More on tiny homes


Two more tiny home stories. First up, Muji also has a tiny prefab home and you can see more pictures (like the one above) here: Muji Hut Launches With 3 New Tiny Prefab Homes Collection of 9 Photos by Aileen Kwun – Dwell.

Second, here is an odd but topical story for a tiny home heated by Bitcoin mining technology! 

 

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A tiny home that seems livable


Many tiny homes look nice to visit but the thought of living in something so small seems impossible. An exception to those homes are these MADi houses, featured here: MADi Flat Pack Tiny House – Fast Set Up Eco Friendly | Apartment Therapy. 

They seem spacious, thanks to the A frame and all the windows. Better still, they seem very affordable.  Tiny home fans (or skeptics), take note.

You can find more about them here.

Can we have greater equality without great catastrophes?

This is the question reviewed here:  Are plagues and wars the only ways to reduce inequality? | Aeon Essays.  (It’s a long read but a good one.)

If you are not familiar with this idea, consider this graph:

The higher the red line is, the greater inequality is. Throughout the last 2000+ years, inequality has been reduced only by terrible events like plague and war.

For a time post World War II, inequality was declining in much of the world. Then, around the 1980s, it started to increase and continues to do so. Now we have a race on. Population declines should occur over the next 100 years, leading to greater equality. To counter that, we have greater automation occurring which may boost inequality as those with the means to control the automation make much of the income and increase their wealth. Will this inequality lead to events that once again levels off the distribution of wealth and income? Or will we reach a balance somehow?

I highly recommend the article. Rising inequality will be one of the great strains on the 21st century, and this article helps to provide some context on the subject.

 

Minimalist Cork Made Furniture by Daniel Michalik

Over at Fubiz they have some remarkable furniture made with cork, like this:

and this:

Not a relative, but a fine designer with a good last name 🙂 Check out this link for more: Minimalist Cork Made Furniture by Daniel Michalik – Fubiz Media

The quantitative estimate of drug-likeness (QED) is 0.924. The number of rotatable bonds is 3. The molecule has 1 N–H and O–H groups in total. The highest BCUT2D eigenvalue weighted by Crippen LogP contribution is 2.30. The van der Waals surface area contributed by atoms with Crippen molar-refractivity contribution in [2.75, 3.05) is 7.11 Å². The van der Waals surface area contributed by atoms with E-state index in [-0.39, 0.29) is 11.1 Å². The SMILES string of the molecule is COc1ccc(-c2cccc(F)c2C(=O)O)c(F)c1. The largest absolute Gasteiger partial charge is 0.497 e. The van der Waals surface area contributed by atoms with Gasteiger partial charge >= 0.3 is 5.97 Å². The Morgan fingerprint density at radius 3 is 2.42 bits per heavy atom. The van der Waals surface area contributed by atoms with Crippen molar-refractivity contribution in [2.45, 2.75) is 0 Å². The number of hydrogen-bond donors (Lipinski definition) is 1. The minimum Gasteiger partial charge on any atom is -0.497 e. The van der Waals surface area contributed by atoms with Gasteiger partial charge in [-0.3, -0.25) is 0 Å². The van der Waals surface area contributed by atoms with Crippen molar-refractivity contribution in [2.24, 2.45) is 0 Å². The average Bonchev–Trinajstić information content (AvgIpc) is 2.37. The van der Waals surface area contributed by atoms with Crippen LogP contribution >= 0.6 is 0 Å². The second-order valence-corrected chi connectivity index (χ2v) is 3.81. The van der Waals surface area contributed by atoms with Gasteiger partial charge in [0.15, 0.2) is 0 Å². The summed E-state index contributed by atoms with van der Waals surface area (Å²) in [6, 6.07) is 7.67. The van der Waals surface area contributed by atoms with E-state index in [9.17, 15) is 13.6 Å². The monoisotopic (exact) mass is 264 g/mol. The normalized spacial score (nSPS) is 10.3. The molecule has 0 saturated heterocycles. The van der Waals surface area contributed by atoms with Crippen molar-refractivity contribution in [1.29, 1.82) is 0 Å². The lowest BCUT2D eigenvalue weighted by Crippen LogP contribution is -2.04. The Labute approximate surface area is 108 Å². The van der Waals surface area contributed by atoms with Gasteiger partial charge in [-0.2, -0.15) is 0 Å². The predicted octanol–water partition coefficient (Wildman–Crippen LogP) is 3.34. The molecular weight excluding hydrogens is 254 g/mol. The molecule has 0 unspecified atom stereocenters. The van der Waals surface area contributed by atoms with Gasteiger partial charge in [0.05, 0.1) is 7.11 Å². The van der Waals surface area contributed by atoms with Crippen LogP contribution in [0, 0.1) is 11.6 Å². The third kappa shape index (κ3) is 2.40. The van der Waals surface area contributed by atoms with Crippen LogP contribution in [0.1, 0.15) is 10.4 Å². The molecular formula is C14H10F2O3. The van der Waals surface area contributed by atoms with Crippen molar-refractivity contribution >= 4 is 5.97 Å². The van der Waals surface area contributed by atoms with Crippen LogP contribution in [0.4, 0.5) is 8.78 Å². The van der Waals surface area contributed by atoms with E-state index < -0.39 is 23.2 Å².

Low and No Alcohol Cocktails

Cocktails can be a pleasure to drink. To get that enjoyment without the inebriation, consider these options, from Bon Appetit:

Are you in the market for an Instant Pot? You should read this before you buy one.


In case you don’t know, the Instant Pot is

a one-size-fits-all kitchen gadget promising to do everything from slow cooking to sautéing, steaming, stewing and yogurt-making (and more).

Sounds amazing. Despite that, you may want to hold off getting one. At least until you read this piece: Instant Pot review: Is the kitchen tool worth the hype? We test it to find out.

To summarize the review: if you had few appliances or wanted fewer appliances, then an Instant Pot may be the way to go. If you already had a slow cooker or pressure cooker or if you prefer to cook in a traditional way, then you may want to spend your kitchen budget on other things.

But read the article and decide yourself. They do a great job analyzing the device and assessing its strengths and weaknesses.

 (Image via Instantpot.com)

How to be a better conversationalist, starting with 100 questions


When you meet someone at an event or at a party, the inevitable questions come up: What do you do for a living? Where do you live? Whom do you know? These are safe questions, and they lead to tepid conversation most of the time. If such conversations had a colour, it would be beige.

For a list of colourful questions, try some of these (unless beige is your favorite colour)” 100 questions to spark conversation & connection. | Alexandra Franzen

Some of them would still be pretty safe at a work function, such as: What’s your most urgent priority for the rest of the year? Others could lead to some pretty funny stories, such as: What’s something you’ve tried, that you’ll never, ever try again? or What’s the strangest date you’ve ever been on? (These may result in the same story!) Some are fairly personal, such as: What’s one mistake you keep repeating (and repeating)? (You may want to have your own example in case you stump someone). Finally, the last question is one most people should have an answer for, and is likely one that will tell you lots about the person: What are you most grateful for, right now, in this moment?

A great list. Throw some of them in a list on your phone and use them at the next get togther you attend. Better conversations await.